Let’s assume a couple of things that I think should be pondered at greater length elsewhere. One. There is a “spiritual” or non-physical component to all of life, especially in the life and consciousness of the human being. We are God-breathed in a unique way according to our creation stories in Genesis. Male and female, or one in adam, the first creature made of red earth (adam) and breathed into by the stooping God of creation. And made to bear the image of God, to be to the creation as God would be if God were present. Like God. Creative, caretakers, stewards, with dominion of the earth, also known as responsibility.
We are dirt and divinity. Our created nature is both of this wondrous, God-loved, beautiful cosmos. We are of the stuff of the Horsehead nebula and the ribboning folds of the slot canyons of the desert. And AND we are carriers of the breath of God, spiritual by creation. Made to be with God and to do God’s work.
That’s pretty amazing. And that is all of us who are human beings. Now, we squander that, sell it, exploit it, destroy it, degrade it, drug it, waste it, and more. But that does not undo that original purpose.
We always talk about the Fall of Humanity, but we rarely say what we fell from. We fell from our true purpose as being like God in the flesh of the world, stewards of life, co-creators, and companions to each other: helpers. Our spirit, God-breath, is part of that essential human giftedness to do that work.
Have you ever been in the presence of those doing that kind of work? There is a humanness that is so precious, delightful, basic. It’s why we go to zoos and delight in the birth of animals in captivity, or saving a species. This is what we are made for. Gardens and bonsai trees, organic farming, raising pets.
Now all of these things can get weird, right? We might idolize our dogs or cats as people or worse, but I think we see the return to eden in these relationships.
I need the wilderness like I need water and food. I don’t pretend that it is enough to shape my soul and do the work of restoring God’s rule in the earth. But a good run in a wild place will restore my spirit from aridity as surely as a beach does my wife’s. We are a creature of this creation, but we are not of this place only.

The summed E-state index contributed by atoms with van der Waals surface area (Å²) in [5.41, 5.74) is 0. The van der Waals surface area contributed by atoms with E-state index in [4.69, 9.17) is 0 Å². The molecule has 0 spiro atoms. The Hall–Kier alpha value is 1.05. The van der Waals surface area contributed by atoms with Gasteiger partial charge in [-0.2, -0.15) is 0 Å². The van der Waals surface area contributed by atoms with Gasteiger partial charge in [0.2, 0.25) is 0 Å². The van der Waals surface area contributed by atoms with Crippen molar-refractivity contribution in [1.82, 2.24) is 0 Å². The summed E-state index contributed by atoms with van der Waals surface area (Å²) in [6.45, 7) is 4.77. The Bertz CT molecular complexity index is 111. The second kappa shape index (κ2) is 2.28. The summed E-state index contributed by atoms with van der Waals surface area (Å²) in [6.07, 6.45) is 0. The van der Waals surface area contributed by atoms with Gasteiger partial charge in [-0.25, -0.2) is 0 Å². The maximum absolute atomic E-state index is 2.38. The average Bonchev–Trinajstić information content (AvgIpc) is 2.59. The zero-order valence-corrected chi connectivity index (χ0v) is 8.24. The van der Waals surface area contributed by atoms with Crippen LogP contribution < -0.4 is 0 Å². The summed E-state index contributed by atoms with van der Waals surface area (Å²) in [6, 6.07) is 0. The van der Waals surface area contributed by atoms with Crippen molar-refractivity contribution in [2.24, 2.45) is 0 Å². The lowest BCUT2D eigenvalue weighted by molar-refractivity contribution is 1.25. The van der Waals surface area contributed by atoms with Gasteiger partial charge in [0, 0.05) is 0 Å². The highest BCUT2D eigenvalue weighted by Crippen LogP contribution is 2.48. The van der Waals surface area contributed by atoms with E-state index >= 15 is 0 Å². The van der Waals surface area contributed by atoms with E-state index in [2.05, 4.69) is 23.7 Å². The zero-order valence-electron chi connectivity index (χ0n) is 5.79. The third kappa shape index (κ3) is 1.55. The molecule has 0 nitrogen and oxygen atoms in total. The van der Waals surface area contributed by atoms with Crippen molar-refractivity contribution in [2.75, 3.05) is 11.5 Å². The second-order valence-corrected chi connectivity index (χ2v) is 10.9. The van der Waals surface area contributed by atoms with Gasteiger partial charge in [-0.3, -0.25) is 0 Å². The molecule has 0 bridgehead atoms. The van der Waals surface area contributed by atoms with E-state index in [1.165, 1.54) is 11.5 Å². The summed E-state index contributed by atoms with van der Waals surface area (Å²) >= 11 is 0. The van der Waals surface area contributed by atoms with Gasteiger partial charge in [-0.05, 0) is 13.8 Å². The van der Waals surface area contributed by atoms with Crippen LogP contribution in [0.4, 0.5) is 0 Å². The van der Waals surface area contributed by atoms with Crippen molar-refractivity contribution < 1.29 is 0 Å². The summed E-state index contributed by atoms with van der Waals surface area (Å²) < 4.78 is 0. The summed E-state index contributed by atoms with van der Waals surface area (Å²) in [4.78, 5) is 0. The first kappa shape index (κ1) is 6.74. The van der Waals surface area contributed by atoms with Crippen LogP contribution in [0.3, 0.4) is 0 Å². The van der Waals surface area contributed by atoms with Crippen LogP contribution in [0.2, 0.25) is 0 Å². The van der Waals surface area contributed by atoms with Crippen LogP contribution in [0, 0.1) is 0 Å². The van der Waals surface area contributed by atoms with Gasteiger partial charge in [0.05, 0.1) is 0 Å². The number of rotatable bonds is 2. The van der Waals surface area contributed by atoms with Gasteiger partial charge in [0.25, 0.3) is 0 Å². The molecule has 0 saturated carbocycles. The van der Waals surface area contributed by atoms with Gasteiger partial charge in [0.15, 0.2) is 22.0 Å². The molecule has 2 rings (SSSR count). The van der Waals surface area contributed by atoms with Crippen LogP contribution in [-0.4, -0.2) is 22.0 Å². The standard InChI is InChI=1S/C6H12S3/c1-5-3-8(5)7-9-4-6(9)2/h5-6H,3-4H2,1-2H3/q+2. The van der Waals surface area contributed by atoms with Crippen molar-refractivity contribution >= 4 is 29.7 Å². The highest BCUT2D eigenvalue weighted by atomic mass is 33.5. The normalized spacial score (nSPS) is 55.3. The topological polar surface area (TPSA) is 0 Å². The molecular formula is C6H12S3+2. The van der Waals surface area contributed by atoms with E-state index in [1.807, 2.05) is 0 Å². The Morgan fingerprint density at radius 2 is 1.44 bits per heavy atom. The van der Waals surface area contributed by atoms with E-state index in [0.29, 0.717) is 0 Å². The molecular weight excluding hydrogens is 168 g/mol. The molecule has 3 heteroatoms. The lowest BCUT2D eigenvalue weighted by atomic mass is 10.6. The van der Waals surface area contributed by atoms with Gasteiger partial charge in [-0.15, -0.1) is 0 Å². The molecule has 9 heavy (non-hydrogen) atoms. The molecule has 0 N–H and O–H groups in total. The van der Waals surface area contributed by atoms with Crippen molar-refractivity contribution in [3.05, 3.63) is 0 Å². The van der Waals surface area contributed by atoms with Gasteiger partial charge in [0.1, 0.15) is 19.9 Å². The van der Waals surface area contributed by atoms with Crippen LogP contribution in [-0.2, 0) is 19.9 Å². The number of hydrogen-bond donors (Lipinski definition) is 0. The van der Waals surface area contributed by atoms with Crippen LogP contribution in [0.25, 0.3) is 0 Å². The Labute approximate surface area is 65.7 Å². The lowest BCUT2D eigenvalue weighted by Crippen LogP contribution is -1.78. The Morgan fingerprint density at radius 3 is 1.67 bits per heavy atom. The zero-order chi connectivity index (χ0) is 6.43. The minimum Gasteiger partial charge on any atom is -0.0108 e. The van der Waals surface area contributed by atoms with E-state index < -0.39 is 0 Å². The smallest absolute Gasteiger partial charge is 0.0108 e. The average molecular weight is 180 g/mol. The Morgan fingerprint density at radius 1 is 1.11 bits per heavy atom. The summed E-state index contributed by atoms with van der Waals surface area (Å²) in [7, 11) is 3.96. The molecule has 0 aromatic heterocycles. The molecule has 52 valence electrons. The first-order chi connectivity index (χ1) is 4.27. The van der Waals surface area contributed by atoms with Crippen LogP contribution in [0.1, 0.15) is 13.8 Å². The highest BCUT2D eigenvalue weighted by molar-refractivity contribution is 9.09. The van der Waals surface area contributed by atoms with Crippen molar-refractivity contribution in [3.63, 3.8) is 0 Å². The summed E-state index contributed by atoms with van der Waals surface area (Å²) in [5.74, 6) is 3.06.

We must be reborn as spiritual people into our birthright as people of the Holy Spirit, of Jesus’ Abba, who are children of the living God. We submit our little breath to the breathing that spoke the cosmos into being, and in that we find our due home.
To return after so long to Underhill. We seek God in spirit, mysticism, seeking a return to union with God, or breath to Breathing in my words. We seek out the stories, songs, and lives of those who have returned to God in the saints and living stones of the church. We follow their teachings and practice, not as an end to itself, and not as some self-help project, though we will find ourselves made whole and at peace eventually, as we return to our due home.
The language of union with God has often troubled the faithful Christian who holds dear the sovereignty, dignity, grandeur, and holiness of God and realizes that we are not those things. How can such creatures as us be one with our Creator? I think this is where language of the Holy Spirit and breath can help us conceive of such a return, not because we are worthy or holy ourselves, but because God, in Christ, as re-union-ed us to himself in an act of Grace so great we can only sing and praise such a thing.
But O, what sorrow comes with such a revelation! Because we cannot escape our potential beauty, we can neither escape our failure! I have shed so many tears over my brokenness, not in sorrow for myself alone but because I can see some glimpse of what can have done in me and through me. What wonders I have failed to see!
But here is the thing. God has made his rule available to us. It is as close as our breathing. We have to submit our breath to him, and God will breathe in us. That is awesome in deed.
Evelyn Underhill gives us a beautiful hand-drawn map drawing, as many should point out on the work of Fenelon and Guyon and others, of course. And just because Jung colored on the map doesn’t make it any less useful, but rather added depth, so to speak.
And just because there is a map doesn’t mean you have to go where it shows. You have to trust God’s breathing in you, the Holy Spirit will guide you along the narrow paths of Jesus’ teachings, and you will run far beyond your imagination.